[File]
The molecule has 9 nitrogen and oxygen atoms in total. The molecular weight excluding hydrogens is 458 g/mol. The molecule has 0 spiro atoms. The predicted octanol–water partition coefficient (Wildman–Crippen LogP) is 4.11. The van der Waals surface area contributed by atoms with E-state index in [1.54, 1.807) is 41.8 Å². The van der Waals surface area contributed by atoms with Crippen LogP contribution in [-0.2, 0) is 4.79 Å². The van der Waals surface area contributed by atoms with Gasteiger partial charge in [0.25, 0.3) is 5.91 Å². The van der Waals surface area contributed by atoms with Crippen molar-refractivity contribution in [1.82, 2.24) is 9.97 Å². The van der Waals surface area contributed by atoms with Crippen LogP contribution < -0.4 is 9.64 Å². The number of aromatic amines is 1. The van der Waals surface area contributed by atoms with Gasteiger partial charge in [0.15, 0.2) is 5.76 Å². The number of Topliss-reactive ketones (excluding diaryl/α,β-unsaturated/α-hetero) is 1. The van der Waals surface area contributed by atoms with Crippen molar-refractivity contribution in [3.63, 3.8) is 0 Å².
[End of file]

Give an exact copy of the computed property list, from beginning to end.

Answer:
The molecule has 9 nitrogen and oxygen atoms in total. The molecular weight excluding hydrogens is 458 g/mol. The molecule has 0 spiro atoms. The predicted octanol–water partition coefficient (Wildman–Crippen LogP) is 4.11. The van der Waals surface area contributed by atoms with E-state index in [1.54, 1.807) is 41.8 Å². The van der Waals surface area contributed by atoms with Crippen LogP contribution in [-0.2, 0) is 4.79 Å². The van der Waals surface area contributed by atoms with Gasteiger partial charge in [0.25, 0.3) is 5.91 Å². The van der Waals surface area contributed by atoms with Crippen molar-refractivity contribution in [1.82, 2.24) is 9.97 Å². The van der Waals surface area contributed by atoms with Crippen LogP contribution < -0.4 is 9.64 Å². The number of aromatic amines is 1. The van der Waals surface area contributed by atoms with Gasteiger partial charge in [0.15, 0.2) is 5.76 Å². The number of Topliss-reactive ketones (excluding diaryl/α,β-unsaturated/α-hetero) is 1. The van der Waals surface area contributed by atoms with Crippen molar-refractivity contribution in [3.63, 3.8) is 0 Å².